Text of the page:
Review of Ties of Blood and Bone
A.E. Lowan’s wonderful urban fantasy series continues with Ties of Blood and Bone. The events from the previous book are still fresh in Winter Mulcahy’s life as new challenges crop up and she continues to nurture the coalition of therians and other preternatural denizens in Seahaven. But life for Winter is never simple as she must balance a new family, her responsibility to the community of therians, vampires, and others in Seahaven, assisting her apprentice, Jessie St. James, to free herself from her abusive parents, and helping to search for a missing rabbit. What Winter doesn’t know is that Magnus Ashimar is hunting her – the last of the Mulcahy line – and is determined to kill her. When Winter meets a fellow wizard, Alerich Ashimar, she finds somebody whom she can love, but when she learns that Alerich has been sent by Magnus to take her so that Magnus can sacrifice her to his demon master Winter must decide who is the real Alerich.
I thoroughly enjoyed the world and characters that A.E. Lowan created in Faerie Rising. Winter Mulcahy is as strong and practical of protagonist as you can want. While she’s not stretching herself as thin as the second book begins, you can still feel the tension and stress that Winter is under as she tries to keep the fragile preternatural community together, often only by the strength of her own will. I love how strong and determined Winter is, while being a skilled diplomat. Her greatest strength is in being able to judge a person’s character and forging alliances.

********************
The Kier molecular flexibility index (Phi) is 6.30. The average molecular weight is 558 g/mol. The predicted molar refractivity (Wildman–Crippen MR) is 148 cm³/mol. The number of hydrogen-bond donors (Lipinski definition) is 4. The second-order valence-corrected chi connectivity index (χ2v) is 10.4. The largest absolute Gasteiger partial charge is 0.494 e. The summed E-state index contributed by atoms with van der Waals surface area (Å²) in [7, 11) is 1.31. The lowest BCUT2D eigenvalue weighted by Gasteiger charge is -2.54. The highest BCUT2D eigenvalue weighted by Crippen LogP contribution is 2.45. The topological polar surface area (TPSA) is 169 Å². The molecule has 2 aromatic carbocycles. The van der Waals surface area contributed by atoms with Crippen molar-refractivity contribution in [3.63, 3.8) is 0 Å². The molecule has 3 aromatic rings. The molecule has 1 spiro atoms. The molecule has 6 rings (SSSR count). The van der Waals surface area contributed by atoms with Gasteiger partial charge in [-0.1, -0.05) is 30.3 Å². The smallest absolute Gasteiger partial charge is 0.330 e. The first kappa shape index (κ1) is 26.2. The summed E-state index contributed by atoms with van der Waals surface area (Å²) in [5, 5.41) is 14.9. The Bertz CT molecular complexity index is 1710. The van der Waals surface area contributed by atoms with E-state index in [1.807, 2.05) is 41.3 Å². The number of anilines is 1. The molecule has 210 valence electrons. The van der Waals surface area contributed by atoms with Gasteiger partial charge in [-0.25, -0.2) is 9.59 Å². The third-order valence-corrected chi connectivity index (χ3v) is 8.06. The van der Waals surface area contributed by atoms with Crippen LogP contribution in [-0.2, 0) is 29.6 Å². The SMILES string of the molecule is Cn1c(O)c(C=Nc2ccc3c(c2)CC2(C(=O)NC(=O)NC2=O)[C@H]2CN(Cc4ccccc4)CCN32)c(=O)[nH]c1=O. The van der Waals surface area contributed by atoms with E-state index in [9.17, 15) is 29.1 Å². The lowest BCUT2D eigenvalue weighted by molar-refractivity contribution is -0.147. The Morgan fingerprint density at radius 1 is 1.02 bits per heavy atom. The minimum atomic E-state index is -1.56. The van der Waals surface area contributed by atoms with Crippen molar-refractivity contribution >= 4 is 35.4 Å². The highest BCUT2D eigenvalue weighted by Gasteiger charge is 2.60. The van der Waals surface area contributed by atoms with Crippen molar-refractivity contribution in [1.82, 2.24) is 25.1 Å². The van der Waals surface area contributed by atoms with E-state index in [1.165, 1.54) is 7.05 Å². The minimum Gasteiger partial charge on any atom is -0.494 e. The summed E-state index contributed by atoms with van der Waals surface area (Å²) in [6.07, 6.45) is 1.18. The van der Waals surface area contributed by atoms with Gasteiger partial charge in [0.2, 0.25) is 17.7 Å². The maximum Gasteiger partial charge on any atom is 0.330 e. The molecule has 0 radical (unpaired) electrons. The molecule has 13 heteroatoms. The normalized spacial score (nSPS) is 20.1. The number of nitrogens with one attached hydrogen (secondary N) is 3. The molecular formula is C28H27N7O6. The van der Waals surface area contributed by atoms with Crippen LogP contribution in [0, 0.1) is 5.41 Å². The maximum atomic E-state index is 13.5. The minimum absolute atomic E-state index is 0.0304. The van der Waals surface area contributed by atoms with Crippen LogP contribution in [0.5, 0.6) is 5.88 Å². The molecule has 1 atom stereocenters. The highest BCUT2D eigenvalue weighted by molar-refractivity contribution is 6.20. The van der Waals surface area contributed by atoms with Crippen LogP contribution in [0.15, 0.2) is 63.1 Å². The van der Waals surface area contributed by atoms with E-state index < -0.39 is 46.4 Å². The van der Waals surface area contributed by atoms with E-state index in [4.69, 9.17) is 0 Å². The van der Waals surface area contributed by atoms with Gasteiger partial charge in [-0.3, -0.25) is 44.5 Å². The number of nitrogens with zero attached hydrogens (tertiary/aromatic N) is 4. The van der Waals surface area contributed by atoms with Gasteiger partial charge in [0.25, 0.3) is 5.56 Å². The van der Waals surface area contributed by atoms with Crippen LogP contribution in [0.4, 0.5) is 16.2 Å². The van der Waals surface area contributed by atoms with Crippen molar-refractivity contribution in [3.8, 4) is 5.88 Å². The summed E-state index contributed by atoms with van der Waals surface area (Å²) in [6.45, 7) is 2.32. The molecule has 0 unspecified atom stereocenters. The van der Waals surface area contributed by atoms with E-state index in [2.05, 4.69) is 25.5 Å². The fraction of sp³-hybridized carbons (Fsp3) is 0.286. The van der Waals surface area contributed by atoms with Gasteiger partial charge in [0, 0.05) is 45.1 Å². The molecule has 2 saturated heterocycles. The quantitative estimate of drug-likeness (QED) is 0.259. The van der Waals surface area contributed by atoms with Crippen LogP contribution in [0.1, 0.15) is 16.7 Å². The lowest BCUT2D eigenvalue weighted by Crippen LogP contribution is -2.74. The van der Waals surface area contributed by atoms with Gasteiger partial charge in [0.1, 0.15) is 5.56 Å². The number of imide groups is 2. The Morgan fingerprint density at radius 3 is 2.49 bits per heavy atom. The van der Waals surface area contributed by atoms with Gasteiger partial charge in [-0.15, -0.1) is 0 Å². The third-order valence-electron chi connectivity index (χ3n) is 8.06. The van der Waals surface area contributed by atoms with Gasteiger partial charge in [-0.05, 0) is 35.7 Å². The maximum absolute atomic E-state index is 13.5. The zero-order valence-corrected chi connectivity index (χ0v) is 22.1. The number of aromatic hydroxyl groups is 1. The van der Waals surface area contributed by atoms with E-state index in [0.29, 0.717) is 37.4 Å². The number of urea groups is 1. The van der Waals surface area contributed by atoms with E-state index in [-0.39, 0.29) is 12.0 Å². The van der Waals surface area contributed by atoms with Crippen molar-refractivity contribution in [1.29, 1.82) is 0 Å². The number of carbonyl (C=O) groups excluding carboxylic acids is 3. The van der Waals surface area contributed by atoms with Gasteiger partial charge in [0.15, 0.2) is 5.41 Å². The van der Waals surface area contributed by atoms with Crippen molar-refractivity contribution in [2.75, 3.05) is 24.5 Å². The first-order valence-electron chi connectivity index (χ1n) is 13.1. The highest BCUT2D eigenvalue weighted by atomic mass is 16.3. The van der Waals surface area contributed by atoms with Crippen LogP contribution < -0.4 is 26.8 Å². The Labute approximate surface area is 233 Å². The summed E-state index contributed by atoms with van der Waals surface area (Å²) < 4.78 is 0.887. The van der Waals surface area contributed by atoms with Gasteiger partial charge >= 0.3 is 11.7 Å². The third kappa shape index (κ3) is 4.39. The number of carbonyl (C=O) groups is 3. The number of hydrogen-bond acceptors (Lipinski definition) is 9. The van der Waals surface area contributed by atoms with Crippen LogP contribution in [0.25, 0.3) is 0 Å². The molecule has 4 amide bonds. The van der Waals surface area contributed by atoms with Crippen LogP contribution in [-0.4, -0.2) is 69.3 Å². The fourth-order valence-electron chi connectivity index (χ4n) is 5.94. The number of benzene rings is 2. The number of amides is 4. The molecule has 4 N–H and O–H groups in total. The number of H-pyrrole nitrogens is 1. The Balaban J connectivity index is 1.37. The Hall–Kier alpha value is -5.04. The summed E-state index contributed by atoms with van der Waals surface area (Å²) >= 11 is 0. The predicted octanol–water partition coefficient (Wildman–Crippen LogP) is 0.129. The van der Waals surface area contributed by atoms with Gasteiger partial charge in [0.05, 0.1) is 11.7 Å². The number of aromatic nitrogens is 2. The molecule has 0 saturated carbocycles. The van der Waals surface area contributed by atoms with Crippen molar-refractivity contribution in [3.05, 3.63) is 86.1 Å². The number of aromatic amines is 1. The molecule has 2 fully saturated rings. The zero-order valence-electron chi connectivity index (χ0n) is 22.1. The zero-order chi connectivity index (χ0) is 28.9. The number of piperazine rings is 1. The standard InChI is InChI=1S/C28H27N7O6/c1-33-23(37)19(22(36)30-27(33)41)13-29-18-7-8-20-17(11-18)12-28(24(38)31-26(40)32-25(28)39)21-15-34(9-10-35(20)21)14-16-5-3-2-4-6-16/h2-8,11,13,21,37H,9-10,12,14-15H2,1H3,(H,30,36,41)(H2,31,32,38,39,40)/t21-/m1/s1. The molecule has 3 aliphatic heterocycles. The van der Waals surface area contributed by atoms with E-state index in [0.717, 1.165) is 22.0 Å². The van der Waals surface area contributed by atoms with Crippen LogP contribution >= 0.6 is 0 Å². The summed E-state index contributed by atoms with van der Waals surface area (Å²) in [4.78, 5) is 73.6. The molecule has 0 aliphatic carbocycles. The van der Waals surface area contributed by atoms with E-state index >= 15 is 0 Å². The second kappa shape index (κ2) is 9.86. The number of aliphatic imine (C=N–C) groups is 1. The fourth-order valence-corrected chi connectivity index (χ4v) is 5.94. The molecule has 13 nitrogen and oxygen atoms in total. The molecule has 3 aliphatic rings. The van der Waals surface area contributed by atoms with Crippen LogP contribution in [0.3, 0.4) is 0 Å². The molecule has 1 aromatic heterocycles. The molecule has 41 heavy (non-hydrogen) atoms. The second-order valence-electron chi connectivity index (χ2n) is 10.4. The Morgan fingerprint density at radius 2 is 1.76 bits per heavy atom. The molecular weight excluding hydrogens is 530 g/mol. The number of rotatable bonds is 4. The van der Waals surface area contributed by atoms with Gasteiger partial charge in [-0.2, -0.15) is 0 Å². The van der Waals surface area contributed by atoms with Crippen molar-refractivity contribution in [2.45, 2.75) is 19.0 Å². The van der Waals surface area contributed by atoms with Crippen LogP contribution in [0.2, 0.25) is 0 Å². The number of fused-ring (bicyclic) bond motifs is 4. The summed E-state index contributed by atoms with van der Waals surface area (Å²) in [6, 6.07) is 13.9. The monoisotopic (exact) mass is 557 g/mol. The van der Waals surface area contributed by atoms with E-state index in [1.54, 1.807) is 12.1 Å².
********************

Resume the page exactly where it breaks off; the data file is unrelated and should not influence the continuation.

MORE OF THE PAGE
At the same time, the other characters are as equally complex and well developed. While Etienne and Cian have less page time in this story, you can still feel their impact on the Mulcahy home. I like that Jessie is stretching her wings (so to speak), though I’d love to have more of her in the story. Alerich’s friends (Thomas and Fitz) and sister (Elspeth) are as fun and interesting even though they are supporting characters. (And honestly, I would love to have Fitz’s enchanted, ever full flask of scotch.) But the character that really stood out for me was Alerich. He is a deeply complex character. As the son of Magnus (who is bound to a demon and under a powerful geas cast by his mother) Alerich struggles to please his father. Alerich has many psychological scars from years of being tortured by the demon and doing his father’s bidding. He wants nothing more than to have fun with his sister and friends but is compelled and bound by duty to his father, and thus to the demon. Alerich is both rebel and dutiful son, who has a kind and gentle soul but has been forced to do horrible things. The dichotomy and conflict within Alerich make him a great character, and a wonderful counterpoint to Winter.
The story in Ties of Blood and Bone does much to answer some of the questions raised in Faerie Rising, by like any great series many of the answers lead to more questions. I look forward to finding the answers in future books in the series.
Ties of Blood and Bone is a compelling narrative of duty and conflict between father and son, a city’s protector and the community, and between families. It is a rich tapestry of strong (though troubled) people, mystery, and action set in one of the best urban fantasy settings I have had the pleasure of reading. I highly recommend this sequel and if you’ve not yet picked up Faerie Rising, I encourage you to pick it up as well. The Book of Binding series is one you will want to read.